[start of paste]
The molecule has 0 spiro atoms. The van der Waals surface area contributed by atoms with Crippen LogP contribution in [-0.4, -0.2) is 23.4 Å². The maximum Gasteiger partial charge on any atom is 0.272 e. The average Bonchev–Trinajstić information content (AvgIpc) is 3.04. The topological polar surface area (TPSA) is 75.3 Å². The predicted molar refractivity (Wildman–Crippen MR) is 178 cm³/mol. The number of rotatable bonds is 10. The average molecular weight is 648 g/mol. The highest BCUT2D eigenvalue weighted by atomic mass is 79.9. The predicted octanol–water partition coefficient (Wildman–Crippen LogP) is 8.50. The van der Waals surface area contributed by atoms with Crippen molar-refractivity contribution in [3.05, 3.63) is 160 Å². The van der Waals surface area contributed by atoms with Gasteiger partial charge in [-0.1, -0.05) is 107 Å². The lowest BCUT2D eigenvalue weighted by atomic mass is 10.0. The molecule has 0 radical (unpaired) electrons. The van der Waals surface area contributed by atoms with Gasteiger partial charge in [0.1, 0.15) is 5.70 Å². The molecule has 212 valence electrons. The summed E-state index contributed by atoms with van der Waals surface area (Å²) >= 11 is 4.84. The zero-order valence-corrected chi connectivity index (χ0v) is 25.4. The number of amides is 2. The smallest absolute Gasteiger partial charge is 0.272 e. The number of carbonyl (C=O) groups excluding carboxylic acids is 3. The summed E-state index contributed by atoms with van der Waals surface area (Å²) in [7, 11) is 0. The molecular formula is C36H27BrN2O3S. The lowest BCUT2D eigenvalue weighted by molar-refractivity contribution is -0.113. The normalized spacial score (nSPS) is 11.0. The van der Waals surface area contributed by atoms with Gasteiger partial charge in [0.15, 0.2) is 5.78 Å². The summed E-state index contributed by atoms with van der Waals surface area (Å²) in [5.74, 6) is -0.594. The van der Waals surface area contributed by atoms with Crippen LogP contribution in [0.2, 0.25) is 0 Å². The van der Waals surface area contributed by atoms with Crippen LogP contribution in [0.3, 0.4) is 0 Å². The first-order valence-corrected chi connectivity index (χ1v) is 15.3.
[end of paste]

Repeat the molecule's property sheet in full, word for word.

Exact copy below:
The molecule has 0 spiro atoms. The van der Waals surface area contributed by atoms with Crippen LogP contribution in [-0.4, -0.2) is 23.4 Å². The maximum Gasteiger partial charge on any atom is 0.272 e. The average Bonchev–Trinajstić information content (AvgIpc) is 3.04. The topological polar surface area (TPSA) is 75.3 Å². The predicted molar refractivity (Wildman–Crippen MR) is 178 cm³/mol. The number of rotatable bonds is 10. The average molecular weight is 648 g/mol. The highest BCUT2D eigenvalue weighted by atomic mass is 79.9. The predicted octanol–water partition coefficient (Wildman–Crippen LogP) is 8.50. The van der Waals surface area contributed by atoms with Crippen molar-refractivity contribution in [3.05, 3.63) is 160 Å². The van der Waals surface area contributed by atoms with Gasteiger partial charge in [-0.1, -0.05) is 107 Å². The lowest BCUT2D eigenvalue weighted by atomic mass is 10.0. The molecule has 0 radical (unpaired) electrons. The van der Waals surface area contributed by atoms with Gasteiger partial charge in [0.1, 0.15) is 5.70 Å². The molecule has 212 valence electrons. The summed E-state index contributed by atoms with van der Waals surface area (Å²) >= 11 is 4.84. The zero-order valence-corrected chi connectivity index (χ0v) is 25.4. The number of amides is 2. The smallest absolute Gasteiger partial charge is 0.272 e. The number of carbonyl (C=O) groups excluding carboxylic acids is 3. The summed E-state index contributed by atoms with van der Waals surface area (Å²) in [7, 11) is 0. The molecular formula is C36H27BrN2O3S. The lowest BCUT2D eigenvalue weighted by molar-refractivity contribution is -0.113. The normalized spacial score (nSPS) is 11.0. The van der Waals surface area contributed by atoms with Gasteiger partial charge in [0.15, 0.2) is 5.78 Å². The summed E-state index contributed by atoms with van der Waals surface area (Å²) in [5.74, 6) is -0.594. The van der Waals surface area contributed by atoms with Crippen LogP contribution in [0.2, 0.25) is 0 Å². The van der Waals surface area contributed by atoms with Crippen LogP contribution in [0.3, 0.4) is 0 Å². The first-order valence-corrected chi connectivity index (χ1v) is 15.3.